The Bloomberg Businessweek investigation found that Chinese operatives managed to insert microchips, no bigger than a grain of rice, into hardware supplied to USA firm Supermicro, described as one of the world's biggest sellers of server motherboards.
AWS did not immediately respond to follow-up requests for comment by CNBC.
Needless to say, all involved, including Beijing, deny the allegations, cry wolf, and say the facts are either misrepresented or non-existent, but the fallout is yet to be felt completely.
Amazon reportedly spotted the microchips while doing the due diligence for its $US500 million acquisition of the U.S. video service firm Elemental in 2015. "Over the course of the past year, Bloomberg has contacted us multiple times with claims.of an alleged security incident at Apple", the company said in an emailed statement to Bloomberg.
Apple pointed Business Insider to the statement it sent Bloomberg, which said: "Apple has never found malicious chips, "hardware manipulations" or vulnerabilities purposely planted in any server". One US official who said Thursday morning that the thrust of the article was true later expressed uncertainty about that conclusion.
The Chinese government has also denied the report.
Bloomberg said the retail-to-cloud computing company alerted USA authorities at the time, resulting in an inquiry and a string of firms cancelling Super Micro orders.
The chips were reportedly developed by a specialised computer hardware attack unit in the People's Liberation Army, and gave hackers unfettered access to anything the server did, allowing them to potentially manipulate the server to steal data, contact other servers and alter operations.
Super Micro Computer may have been the prime target in a hack allegedly carried out by the Chinese military. The company later removed all of the Super Micro servers after discovering the chips, Bloomberg reported. It said it had reviewed documents surrounding the acquisition of Elemental and the third-party security audit that Bloomberg reported led to the discovery of the chips, and "we've found no evidence to support claims of malicious chips or hardware modifications".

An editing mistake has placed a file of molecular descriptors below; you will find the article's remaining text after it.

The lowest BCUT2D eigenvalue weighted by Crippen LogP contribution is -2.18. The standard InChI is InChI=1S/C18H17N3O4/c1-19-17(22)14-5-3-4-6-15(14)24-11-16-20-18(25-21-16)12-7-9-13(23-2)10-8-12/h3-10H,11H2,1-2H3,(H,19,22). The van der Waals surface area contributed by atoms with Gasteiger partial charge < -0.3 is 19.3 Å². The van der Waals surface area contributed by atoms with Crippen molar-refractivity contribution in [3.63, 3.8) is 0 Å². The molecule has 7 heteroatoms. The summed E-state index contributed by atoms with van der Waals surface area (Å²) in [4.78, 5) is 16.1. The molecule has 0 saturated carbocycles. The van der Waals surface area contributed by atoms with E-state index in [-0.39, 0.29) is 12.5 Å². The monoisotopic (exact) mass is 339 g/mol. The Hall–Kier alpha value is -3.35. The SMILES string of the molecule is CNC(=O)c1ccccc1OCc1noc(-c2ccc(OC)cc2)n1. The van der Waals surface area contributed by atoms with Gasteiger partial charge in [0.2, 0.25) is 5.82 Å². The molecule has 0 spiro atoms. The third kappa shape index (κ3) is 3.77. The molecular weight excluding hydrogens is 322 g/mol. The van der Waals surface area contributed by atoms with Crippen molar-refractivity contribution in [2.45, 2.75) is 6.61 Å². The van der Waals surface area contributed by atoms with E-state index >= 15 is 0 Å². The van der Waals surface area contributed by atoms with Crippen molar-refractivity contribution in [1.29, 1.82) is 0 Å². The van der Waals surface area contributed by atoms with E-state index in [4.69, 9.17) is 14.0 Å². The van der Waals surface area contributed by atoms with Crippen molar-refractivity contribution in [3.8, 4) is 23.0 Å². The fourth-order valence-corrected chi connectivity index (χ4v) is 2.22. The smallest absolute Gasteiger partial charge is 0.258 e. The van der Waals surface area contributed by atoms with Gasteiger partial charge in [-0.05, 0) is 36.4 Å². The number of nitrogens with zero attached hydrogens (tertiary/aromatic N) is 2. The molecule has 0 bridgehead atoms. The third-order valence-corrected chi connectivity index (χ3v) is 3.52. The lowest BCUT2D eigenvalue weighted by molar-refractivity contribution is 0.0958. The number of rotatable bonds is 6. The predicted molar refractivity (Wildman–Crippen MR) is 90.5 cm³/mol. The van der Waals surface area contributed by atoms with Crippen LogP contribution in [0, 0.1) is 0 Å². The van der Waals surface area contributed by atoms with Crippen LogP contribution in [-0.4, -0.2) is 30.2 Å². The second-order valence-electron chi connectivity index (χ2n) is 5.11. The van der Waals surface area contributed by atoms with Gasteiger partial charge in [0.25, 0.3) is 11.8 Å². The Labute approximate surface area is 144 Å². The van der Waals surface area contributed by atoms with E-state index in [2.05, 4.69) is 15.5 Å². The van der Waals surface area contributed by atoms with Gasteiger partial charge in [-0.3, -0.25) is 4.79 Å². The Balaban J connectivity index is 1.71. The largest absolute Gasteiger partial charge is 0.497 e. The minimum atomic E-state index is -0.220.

Nested on the servers' motherboards, the testers found a tiny microchip, not much bigger than a grain of rice, that wasn't part of the boards' original design.
Chinese spies attempted to plant tiny microchips in the data centres of 30 major American companies, including Amazon and Apple, according to a Bloomberg investigation.
Apple denied the account, saying it had investigated the claims. The FBI declined to comment for the story.
However, in a statement provided to Bloomberg, AWS disputed that it was aware of any such chips and that it had worked with the Federal Bureau of Investigation on the matter.
"Extended, complex, global supply chains create a risk for malicious cyber activity that companies must take into account", said Michael Daniel, chief executive of the non-profit Cyber Threat Alliance.